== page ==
February 08, 2010

The Buzz On Barbers

As a boy, I had my barnet barbered by Mr. Frank Shakespeare. He was among the last of a dying breed of local men’s hairdressers, with a large clientele of men who had never patronised any other cutter. He was desperately old fashioned, and as a child I hated going there. He knew two cuts: short back and sides, slicked back with a side part, and the crew cut. The place reeked of oils and treatments, old men and old leather. He knew all the talk, but then, he knew everyone inside out. No appointment necessary – everyone waited his turn – Mr. Shakespeare did a good trade. On a Saturday, you might have waited for two hours. I reminisce with a faint nostalgia. I don’t think he was a good barber, but he was certainly better than the all those who followed, with the buzzed bonces they created. Shakespeare lacked drama, but he had character.

Most men couldn’t care less about their hair. Many of those who do so spend hours making themselves look like a sticky greasy mess, except for at the back, which gets no attention at all. Well-groomed men top their image with an incongruous ‘messy look’, and elegance everywhere is confused with ruggedness. The occasional individual pulls off a look, but for each of these there are ten who labour under the misapprehension that mullets, pony tails, and clipper-art still look good, if in fact they ever did. My hair is the least likeable thing about me (I think). It is limp, straight, unruly, and seems deliberately to confound all attempts to make it neat. It does these things despite the treatment I furnish upon it, and despite its bespoke tailoring by the best barber I’ve ever had.

It’s not his fault, it’s mine. My itinerant nature means that I am in his neighbourhood far less often than my hair requires, but I am fiercely loyal. For the last four years I have had my hair cut only by Anthony, who now has his own salon – Metropolar – in the Montreal plateau. This despite the fact that for three of those four years I have lived in Berlin and in Boston. Yes, that’s a long way to go for a trim, but when you find your man, it’s hard to go back to the run of the mill.

What makes this the place and him the man? It’s like Shakespeare had a re-vamp. Vintage cutting chairs and an environment that screams character are mixed with cutting-edge style, techno-savvy presentation, and sharp skill with the scissors. It’s also genuine. There’s no faddish, up-to-the-minute, but wafer-thin, veneer. What you see is substantial, and it breeds confidence. It’s backed up by profoundly engaging conversation. Anthony is the barber philosopher extraordinaire. Best of all, it’s never rushed. I could cut my own meagre mop in fifteen minutes, but Anthony takes his time. An hour or more is not uncommon, and the time should not be underrated. A barber has a social responsibility – he doesn’t just cut your hair, he takes you out of yourself. A haircut is a holiday from your daily grind; a moment of luxury for, and indulgence in, yourself. Only a great barber can facilitate that. I only wish I could get there more often.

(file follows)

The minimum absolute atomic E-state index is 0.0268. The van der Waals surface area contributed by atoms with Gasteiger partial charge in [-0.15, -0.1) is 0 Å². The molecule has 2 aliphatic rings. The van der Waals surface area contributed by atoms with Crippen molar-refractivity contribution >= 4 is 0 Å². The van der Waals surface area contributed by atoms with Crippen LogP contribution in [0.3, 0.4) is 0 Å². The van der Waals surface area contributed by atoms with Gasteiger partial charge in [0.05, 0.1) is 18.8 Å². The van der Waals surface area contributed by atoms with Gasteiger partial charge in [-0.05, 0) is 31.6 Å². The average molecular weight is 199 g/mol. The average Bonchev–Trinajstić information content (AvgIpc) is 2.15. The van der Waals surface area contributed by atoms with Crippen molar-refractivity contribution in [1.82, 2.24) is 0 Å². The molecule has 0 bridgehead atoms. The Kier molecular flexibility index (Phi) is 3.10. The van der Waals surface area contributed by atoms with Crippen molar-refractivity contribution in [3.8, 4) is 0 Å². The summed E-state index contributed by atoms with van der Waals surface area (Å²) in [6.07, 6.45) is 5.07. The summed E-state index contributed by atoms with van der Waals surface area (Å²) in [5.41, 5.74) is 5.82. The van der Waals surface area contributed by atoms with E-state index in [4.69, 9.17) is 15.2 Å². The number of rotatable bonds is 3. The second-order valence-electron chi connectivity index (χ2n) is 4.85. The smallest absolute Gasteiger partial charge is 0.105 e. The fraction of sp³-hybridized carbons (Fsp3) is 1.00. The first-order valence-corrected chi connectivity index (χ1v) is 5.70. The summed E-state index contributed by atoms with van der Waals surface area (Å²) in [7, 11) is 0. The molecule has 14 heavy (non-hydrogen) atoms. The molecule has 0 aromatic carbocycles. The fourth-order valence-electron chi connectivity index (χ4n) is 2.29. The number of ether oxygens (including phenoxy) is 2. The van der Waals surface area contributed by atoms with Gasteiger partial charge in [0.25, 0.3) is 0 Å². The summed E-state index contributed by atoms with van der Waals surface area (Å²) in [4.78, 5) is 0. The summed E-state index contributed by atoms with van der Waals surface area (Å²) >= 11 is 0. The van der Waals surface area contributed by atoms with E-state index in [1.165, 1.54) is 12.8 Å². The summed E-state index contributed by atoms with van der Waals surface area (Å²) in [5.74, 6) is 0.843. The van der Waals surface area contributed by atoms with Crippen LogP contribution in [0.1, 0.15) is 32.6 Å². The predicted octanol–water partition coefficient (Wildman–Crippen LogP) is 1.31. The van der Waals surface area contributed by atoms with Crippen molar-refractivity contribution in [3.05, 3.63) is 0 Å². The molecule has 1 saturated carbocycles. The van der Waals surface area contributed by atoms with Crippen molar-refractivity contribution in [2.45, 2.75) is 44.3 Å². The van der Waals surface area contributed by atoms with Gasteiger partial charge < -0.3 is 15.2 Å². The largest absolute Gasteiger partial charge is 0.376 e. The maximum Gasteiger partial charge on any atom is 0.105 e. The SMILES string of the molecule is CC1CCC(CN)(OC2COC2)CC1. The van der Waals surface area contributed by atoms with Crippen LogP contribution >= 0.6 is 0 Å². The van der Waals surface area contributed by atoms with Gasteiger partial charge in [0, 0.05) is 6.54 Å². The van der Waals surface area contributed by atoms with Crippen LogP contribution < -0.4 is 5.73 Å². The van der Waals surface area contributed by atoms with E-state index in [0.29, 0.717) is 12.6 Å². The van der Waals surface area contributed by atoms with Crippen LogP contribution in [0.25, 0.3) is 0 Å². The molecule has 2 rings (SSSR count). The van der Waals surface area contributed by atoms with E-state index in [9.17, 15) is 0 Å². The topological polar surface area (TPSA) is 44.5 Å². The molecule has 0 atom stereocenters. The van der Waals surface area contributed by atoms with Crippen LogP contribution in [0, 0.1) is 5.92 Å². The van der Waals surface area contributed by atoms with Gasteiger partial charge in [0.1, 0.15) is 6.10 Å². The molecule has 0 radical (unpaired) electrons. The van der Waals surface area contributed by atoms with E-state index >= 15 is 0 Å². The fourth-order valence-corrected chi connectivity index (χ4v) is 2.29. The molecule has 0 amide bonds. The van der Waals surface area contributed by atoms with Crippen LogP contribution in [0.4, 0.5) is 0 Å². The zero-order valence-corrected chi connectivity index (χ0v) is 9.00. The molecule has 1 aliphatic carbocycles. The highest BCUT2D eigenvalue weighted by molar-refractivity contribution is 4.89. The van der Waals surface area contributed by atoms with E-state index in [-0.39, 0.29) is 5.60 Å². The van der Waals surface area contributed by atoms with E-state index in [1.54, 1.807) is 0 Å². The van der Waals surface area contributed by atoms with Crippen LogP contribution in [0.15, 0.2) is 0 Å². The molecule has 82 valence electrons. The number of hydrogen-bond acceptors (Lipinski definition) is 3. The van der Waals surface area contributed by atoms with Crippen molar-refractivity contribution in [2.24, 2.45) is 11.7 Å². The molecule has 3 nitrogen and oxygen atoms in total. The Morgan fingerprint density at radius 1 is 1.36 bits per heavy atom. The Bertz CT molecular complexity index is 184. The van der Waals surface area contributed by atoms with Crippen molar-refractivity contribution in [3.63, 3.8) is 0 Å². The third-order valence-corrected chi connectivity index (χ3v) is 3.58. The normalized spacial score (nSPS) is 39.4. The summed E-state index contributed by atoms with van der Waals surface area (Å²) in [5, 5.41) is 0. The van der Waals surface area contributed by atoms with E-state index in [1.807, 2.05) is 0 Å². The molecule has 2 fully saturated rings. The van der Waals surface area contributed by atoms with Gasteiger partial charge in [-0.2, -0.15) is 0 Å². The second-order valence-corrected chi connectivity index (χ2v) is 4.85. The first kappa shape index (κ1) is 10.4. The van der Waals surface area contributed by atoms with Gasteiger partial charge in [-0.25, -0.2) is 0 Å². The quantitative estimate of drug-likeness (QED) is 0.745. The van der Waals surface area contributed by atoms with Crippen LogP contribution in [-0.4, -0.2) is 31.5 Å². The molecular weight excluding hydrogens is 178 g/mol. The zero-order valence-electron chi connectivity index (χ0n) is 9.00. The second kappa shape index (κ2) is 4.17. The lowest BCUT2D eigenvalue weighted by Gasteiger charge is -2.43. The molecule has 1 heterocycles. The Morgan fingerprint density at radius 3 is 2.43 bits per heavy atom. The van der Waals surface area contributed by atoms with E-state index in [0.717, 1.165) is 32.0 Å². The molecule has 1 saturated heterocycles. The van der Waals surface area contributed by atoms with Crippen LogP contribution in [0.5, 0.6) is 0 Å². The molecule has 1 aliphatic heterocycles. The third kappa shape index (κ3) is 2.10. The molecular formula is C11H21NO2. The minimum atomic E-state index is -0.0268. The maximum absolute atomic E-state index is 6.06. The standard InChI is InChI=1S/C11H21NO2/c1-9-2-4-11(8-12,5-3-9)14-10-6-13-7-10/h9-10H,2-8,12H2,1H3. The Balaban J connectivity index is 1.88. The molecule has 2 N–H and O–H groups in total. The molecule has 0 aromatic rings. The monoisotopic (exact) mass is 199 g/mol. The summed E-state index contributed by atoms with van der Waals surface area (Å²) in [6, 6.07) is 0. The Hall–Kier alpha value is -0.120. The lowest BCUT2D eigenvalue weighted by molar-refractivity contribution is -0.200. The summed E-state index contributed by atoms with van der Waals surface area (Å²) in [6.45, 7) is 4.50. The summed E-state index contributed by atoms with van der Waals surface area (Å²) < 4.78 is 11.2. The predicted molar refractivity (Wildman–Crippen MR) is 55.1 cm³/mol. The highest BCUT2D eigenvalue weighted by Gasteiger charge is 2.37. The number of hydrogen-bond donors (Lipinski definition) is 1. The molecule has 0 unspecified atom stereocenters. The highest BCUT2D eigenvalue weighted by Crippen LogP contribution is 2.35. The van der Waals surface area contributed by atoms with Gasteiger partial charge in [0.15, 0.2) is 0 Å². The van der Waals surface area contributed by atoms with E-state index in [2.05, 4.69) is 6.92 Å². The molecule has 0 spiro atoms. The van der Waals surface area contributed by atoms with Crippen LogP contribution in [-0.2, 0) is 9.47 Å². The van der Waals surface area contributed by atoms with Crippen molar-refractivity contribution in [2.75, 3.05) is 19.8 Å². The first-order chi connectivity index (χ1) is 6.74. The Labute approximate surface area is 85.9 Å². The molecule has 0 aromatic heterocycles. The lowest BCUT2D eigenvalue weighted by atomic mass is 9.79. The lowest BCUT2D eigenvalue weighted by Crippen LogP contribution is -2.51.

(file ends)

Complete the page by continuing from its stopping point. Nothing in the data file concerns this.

1. You could have a Lionel Blair cut. Like mine.

  2. I empathize with the entire situation. My hair was once the
    product of a similar cuttery to your boyhood barber, who would nearly shave my head. I have curly hair which complicates the process of selecting an adequate stylist. Finally, I have found someone with taste discerning enough to entrust my own head. Where though can a man get a cut, shave, shoe shine and manicure in one stop? Men need a place for traditional indulgences and fine grooming.


  3. Alas, I am given to doubt the existence of such a place as you describe.

  4. After 42 years of looking for someone who can cut my hair (it is this weird combination of wavy and fine but also coarse?), I've finally found someone who I trust implicitly and who always (95% of the time) does a good job: me. Sometimes, if you want to do a job right, you have to do it yourself. The upside is I've saved thousands on haircuts and I always get compliments.
    Great blog. Sorely needed. Thanks.
    Frank @

  5. I too have given myself the odd tidy up. No shame in it. Self-reliance is certainly to be lauded.
    Thanks for the compliment.

  6. thats an interesting post. i have been training to become a barber myself. but only to learn as a trade though

  7. Thanks Malarkeys. Good luck with it. Can you smoke a pipe while cutting hair? I'd be okay with that.


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